Apparently households are “wasting” as much as £18 a year by continuing to use tumble driers even in the summer months. We’re told that we should all be out there hanging the stuff up from a washing line instead. Quite apart from the fact that a British summer is not a period of guaranteed dryness this is showing a depressing ignorance of the meaning of the word “waste” in an economic sense.
There is one indication of how much richer we all are now though:
Official statistics show that more than 16.5m UK households own either a washer-dryer or a tumble dryer.
Sales of tumble dryers in particular have soared in the past decade. Almost 12.5m households in the UK owned a tumble dryer as of 2013, an increase of 3m since 2003. By contrast, in 1970 just 138,000 homes owned one.
This is all part of that great economic emancipation of women that has been the signal change of the past two generations. As running a household becomes ever more mechanised then both the gender division of labour and the restriction of women to largely household duties simply fade away. But about that waste:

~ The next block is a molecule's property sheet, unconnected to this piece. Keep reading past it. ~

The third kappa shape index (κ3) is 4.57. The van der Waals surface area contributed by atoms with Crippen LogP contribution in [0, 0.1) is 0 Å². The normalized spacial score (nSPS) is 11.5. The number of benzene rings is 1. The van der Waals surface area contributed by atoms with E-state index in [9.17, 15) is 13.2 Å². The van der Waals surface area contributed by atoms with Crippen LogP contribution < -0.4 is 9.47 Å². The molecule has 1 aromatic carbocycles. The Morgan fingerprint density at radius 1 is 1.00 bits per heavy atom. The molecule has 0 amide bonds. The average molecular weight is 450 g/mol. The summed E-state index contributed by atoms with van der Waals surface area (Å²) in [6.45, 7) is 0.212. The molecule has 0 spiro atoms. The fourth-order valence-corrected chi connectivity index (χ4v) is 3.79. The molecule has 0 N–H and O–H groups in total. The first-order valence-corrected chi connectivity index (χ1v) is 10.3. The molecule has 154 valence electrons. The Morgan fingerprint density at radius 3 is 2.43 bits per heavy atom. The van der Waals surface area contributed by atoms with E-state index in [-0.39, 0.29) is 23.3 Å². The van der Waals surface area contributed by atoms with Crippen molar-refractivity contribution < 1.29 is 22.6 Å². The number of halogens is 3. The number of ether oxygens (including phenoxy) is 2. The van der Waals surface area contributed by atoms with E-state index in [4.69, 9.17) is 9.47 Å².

The declining popularity of the traditional washing line is costing British families at least £120m a year, as tumble dryers are routinely used throughout warm summer months.
More than half of all households who own a tumble dryer use it at least once a week during the summer, according to the Energy Saving Trust.
The organisation, a charitable foundation which offers advice on cutting energy bills, said that a typical household could save £18 from their annual electricity bills “by line drying clothes instead of tumble drying” during June, July and August.
It would be rare to find a household that had a budget constraint that bit harshly on £18. And as to whether the spending of that £18 is waste or not is really up to those spending it rather than some bunch of puritan prodnoses. The actual budget constraint that none of us is ever free from is that on our time. And so the question becomes whether, in the minds of those doing it, the time spent with a tumble drier is worth the £18 as against the longer period of time used with the washing line. We’ve good authority as to how to measure this in a theoretical sense too. The Sarkozy Commission (including the laureates Stiglitz and Sen) pointed out that such household labour should be valued at the rate for “undifferentiated labour” or, in more understandable terms, minimum wage. That £18 is 3 hours of minimum wage labour. If using a tumble drier saves three hours over an entire summer as opposed to the alternative washing line then it’s an entirely rational allocation of time and money. It’s simply not waste at all.